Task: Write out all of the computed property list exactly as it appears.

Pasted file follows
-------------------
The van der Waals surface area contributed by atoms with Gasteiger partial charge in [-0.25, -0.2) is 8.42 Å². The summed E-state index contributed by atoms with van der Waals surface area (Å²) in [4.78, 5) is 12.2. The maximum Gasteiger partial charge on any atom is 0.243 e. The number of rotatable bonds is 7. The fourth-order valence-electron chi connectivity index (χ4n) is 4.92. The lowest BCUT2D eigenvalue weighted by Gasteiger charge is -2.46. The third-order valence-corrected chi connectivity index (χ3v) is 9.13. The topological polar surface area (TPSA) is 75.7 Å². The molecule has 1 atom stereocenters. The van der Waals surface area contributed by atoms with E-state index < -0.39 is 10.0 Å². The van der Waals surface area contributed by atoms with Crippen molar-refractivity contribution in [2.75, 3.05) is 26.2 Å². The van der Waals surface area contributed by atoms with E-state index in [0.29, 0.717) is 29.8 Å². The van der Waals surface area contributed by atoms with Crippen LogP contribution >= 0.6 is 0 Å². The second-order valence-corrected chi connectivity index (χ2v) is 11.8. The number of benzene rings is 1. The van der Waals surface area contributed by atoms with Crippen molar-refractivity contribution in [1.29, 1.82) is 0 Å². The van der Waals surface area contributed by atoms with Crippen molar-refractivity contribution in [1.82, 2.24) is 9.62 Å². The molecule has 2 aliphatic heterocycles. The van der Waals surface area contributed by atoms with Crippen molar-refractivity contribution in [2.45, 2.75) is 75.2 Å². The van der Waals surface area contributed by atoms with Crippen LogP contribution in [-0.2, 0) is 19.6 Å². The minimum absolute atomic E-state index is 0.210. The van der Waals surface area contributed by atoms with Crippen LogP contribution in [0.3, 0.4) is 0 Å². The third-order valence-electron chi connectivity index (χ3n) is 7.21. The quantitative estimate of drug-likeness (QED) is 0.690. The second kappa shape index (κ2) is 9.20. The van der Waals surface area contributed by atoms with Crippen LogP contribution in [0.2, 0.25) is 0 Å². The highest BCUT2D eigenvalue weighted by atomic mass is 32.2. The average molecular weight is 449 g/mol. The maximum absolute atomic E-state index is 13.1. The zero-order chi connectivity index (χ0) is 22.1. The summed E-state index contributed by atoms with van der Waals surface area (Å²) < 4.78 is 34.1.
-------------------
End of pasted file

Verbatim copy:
The van der Waals surface area contributed by atoms with Gasteiger partial charge in [-0.25, -0.2) is 8.42 Å². The summed E-state index contributed by atoms with van der Waals surface area (Å²) in [4.78, 5) is 12.2. The maximum Gasteiger partial charge on any atom is 0.243 e. The number of rotatable bonds is 7. The fourth-order valence-electron chi connectivity index (χ4n) is 4.92. The lowest BCUT2D eigenvalue weighted by Gasteiger charge is -2.46. The third-order valence-corrected chi connectivity index (χ3v) is 9.13. The topological polar surface area (TPSA) is 75.7 Å². The molecule has 1 atom stereocenters. The van der Waals surface area contributed by atoms with E-state index < -0.39 is 10.0 Å². The van der Waals surface area contributed by atoms with Crippen molar-refractivity contribution in [2.75, 3.05) is 26.2 Å². The van der Waals surface area contributed by atoms with E-state index in [0.29, 0.717) is 29.8 Å². The van der Waals surface area contributed by atoms with Crippen LogP contribution >= 0.6 is 0 Å². The second-order valence-corrected chi connectivity index (χ2v) is 11.8. The number of benzene rings is 1. The van der Waals surface area contributed by atoms with Crippen molar-refractivity contribution in [1.29, 1.82) is 0 Å². The van der Waals surface area contributed by atoms with Crippen molar-refractivity contribution in [1.82, 2.24) is 9.62 Å². The molecule has 2 aliphatic heterocycles. The van der Waals surface area contributed by atoms with Crippen molar-refractivity contribution in [2.45, 2.75) is 75.2 Å². The van der Waals surface area contributed by atoms with Crippen LogP contribution in [-0.2, 0) is 19.6 Å². The minimum absolute atomic E-state index is 0.210. The van der Waals surface area contributed by atoms with Crippen LogP contribution in [0.3, 0.4) is 0 Å². The third-order valence-electron chi connectivity index (χ3n) is 7.21. The quantitative estimate of drug-likeness (QED) is 0.690. The second kappa shape index (κ2) is 9.20. The van der Waals surface area contributed by atoms with Crippen LogP contribution in [0.2, 0.25) is 0 Å². The highest BCUT2D eigenvalue weighted by atomic mass is 32.2. The average molecular weight is 449 g/mol. The maximum absolute atomic E-state index is 13.1. The zero-order chi connectivity index (χ0) is 22.1. The summed E-state index contributed by atoms with van der Waals surface area (Å²) < 4.78 is 34.1.